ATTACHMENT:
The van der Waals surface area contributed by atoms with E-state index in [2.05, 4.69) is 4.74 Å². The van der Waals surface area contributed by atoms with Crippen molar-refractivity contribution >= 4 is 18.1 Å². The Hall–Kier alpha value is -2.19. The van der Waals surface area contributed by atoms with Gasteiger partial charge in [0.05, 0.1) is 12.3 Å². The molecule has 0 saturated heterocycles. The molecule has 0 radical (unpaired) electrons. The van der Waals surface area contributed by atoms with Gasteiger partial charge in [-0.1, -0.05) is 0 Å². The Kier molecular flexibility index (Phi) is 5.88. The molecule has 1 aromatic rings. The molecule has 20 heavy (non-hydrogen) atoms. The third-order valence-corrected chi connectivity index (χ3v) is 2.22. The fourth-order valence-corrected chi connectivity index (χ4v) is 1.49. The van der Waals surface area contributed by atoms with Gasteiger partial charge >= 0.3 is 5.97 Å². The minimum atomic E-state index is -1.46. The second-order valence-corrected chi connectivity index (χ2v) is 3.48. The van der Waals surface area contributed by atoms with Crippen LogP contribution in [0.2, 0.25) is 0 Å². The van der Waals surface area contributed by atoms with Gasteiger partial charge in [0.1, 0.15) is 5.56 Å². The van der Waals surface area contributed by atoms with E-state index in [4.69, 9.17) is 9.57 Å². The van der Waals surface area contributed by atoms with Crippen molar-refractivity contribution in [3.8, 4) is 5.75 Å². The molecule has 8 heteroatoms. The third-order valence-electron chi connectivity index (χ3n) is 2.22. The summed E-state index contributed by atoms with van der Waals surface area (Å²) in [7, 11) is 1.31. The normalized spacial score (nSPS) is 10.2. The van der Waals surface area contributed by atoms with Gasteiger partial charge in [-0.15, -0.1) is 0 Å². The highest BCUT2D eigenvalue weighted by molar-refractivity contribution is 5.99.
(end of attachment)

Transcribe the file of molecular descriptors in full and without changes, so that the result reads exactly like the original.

The van der Waals surface area contributed by atoms with E-state index in [2.05, 4.69) is 4.74 Å². The van der Waals surface area contributed by atoms with Crippen molar-refractivity contribution >= 4 is 18.1 Å². The Hall–Kier alpha value is -2.19. The van der Waals surface area contributed by atoms with Gasteiger partial charge in [0.05, 0.1) is 12.3 Å². The molecule has 0 saturated heterocycles. The molecule has 0 radical (unpaired) electrons. The van der Waals surface area contributed by atoms with Gasteiger partial charge in [-0.1, -0.05) is 0 Å². The Kier molecular flexibility index (Phi) is 5.88. The molecule has 1 aromatic rings. The molecule has 20 heavy (non-hydrogen) atoms. The third-order valence-corrected chi connectivity index (χ3v) is 2.22. The fourth-order valence-corrected chi connectivity index (χ4v) is 1.49. The van der Waals surface area contributed by atoms with Gasteiger partial charge >= 0.3 is 5.97 Å². The minimum atomic E-state index is -1.46. The second-order valence-corrected chi connectivity index (χ2v) is 3.48. The van der Waals surface area contributed by atoms with Crippen LogP contribution in [0.2, 0.25) is 0 Å². The van der Waals surface area contributed by atoms with Gasteiger partial charge in [0.1, 0.15) is 5.56 Å². The van der Waals surface area contributed by atoms with E-state index in [4.69, 9.17) is 9.57 Å². The van der Waals surface area contributed by atoms with Crippen molar-refractivity contribution in [3.8, 4) is 5.75 Å². The molecule has 8 heteroatoms. The third-order valence-electron chi connectivity index (χ3n) is 2.22. The summed E-state index contributed by atoms with van der Waals surface area (Å²) in [7, 11) is 1.31. The normalized spacial score (nSPS) is 10.2. The van der Waals surface area contributed by atoms with Gasteiger partial charge in [-0.15, -0.1) is 0 Å². The highest BCUT2D eigenvalue weighted by molar-refractivity contribution is 5.99.